So often, what they fail to realise is that it will be fine 99% of the time. It is just that the other 1% may be fatal, and you won't ever repeat that.

    You only have to get it wrong once to die. You have to get is right every time to live. And we are really bad (as humans) at judging that.

    This is why we need the rules and regulations. So that we rule out that 1%. Because people are stupid.
  • RooK wrote: »
    On the basis of that list, it looks as if you suffer from attentional bias :naughty:

  • AravisAravis Shipmate
    The principles of risk assessment aren’t difficult. You estimate the severity of the risk and the likelihood of something bad happening if you carry out a certain action. What is more often omitted is that, in some situations, you should also assess the risk of not carrying out the action.
    In the case of using food tongs to handle nut and non-nut products, the likelihood of injury is fairly low but the consequences could be fatal. Using separate tongs uses minimal extra time and incurs minimal expense. It’s a no-brainer. You use the separate tongs.
    However...it drives me mad that frequently, on hospital wards, elderly people are not allowed to walk at all, for weeks, because of a risk of falls, even if they were walking fairly well before. If they’re supervised, the risk of a fall may be moderate, but the risk of serious injury is often low. If they’re discharged home, having not walked for weeks, they’re either at risk of falling at home unsupervised, or they stop walking altogether, and their health has a very high chance of deteriorating rapidly. So the hospital’s statistics about patient falls look great, but the long-term outcome for the patient is crap.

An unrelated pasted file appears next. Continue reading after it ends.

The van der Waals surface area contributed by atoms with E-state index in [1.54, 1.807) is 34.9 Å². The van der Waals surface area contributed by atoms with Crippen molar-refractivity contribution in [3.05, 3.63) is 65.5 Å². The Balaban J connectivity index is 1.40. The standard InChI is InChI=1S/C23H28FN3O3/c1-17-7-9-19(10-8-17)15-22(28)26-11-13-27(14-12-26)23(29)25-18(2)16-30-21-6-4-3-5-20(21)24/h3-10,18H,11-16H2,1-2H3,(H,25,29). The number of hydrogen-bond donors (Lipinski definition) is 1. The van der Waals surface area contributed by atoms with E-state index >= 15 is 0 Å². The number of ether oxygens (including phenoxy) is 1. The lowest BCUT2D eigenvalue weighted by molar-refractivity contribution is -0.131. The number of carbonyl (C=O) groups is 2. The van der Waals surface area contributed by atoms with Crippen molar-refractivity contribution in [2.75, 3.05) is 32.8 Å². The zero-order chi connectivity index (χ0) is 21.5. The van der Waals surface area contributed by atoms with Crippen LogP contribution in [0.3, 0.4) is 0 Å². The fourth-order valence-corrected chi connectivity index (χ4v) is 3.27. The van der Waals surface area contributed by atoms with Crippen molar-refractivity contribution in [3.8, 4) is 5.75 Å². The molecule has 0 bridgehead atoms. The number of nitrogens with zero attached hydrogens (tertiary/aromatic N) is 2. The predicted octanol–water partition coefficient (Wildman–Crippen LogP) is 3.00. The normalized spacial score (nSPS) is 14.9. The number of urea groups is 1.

• RooKRooK Admin Emeritus
    Eutychus wrote: »
    RooK wrote: »
    On the basis of that list, it looks as if you suffer from attentional bias

    To be clear, that list of cognitive biases are things that are bugs features relevant to all humans. Though we all suffer their effects to different degrees, and recognition of them massively reduces the difficulties they might inflict.
  • This is leading me to wonder all kinds of things about the value of bias, the benefits of risk, and AI. But then I remembered I was in Hell.
  • GalilitGalilit Shipmate
    The phrase where I live is : Safety regulations, protocols, etc were written in blood

    Having been on the receiving end of a tractor accident described in an actual court of law as "an act by the village idiot that noone could ever have anticipated and therefore noone can be held responsible" ...there is a limit to how much you can prevent by regulations of their various sorts.

    Nothing helps some days ... but at least I am still here to be post-traumatised every now and then
  • mousethiefmousethief Shipmate
    edited January 12
    Yes, there is a limit inasmuch as you can't prevent 100% of accidents. Which is 100% irrelevant to whether or not there should be safety rules.

    There is a breed of argument used by American Republicans that runs like this... "We should abolish federal anti-poverty programs because we've had them for decades and there are still poor people, so obviously they don't work."
  • ClimacusClimacus Shipmate
    Well, Jesus did say the poor will be with us always so no use doing anything about it either.
  • HuiaHuia Shipmate
    Well, nothing like biblically sanctioned justification Climacus, Shows how holy they are.
  • Martin54Martin54 Shipmate
    RooK wrote: »
    Eutychus wrote: »
    RooK wrote: »
    On the basis of that list, it looks as if you suffer from attentional bias

    To be clear, that list of cognitive biases are things that are bugs features relevant to all humans. Though we all suffer their effects to different degrees, and recognition of them massively reduces the difficulties they might inflict.

    THIS. We're ALL in the gutter here. We privileged few are looking up at the stars.
  • LydaLyda Shipmate
    RooK wrote: »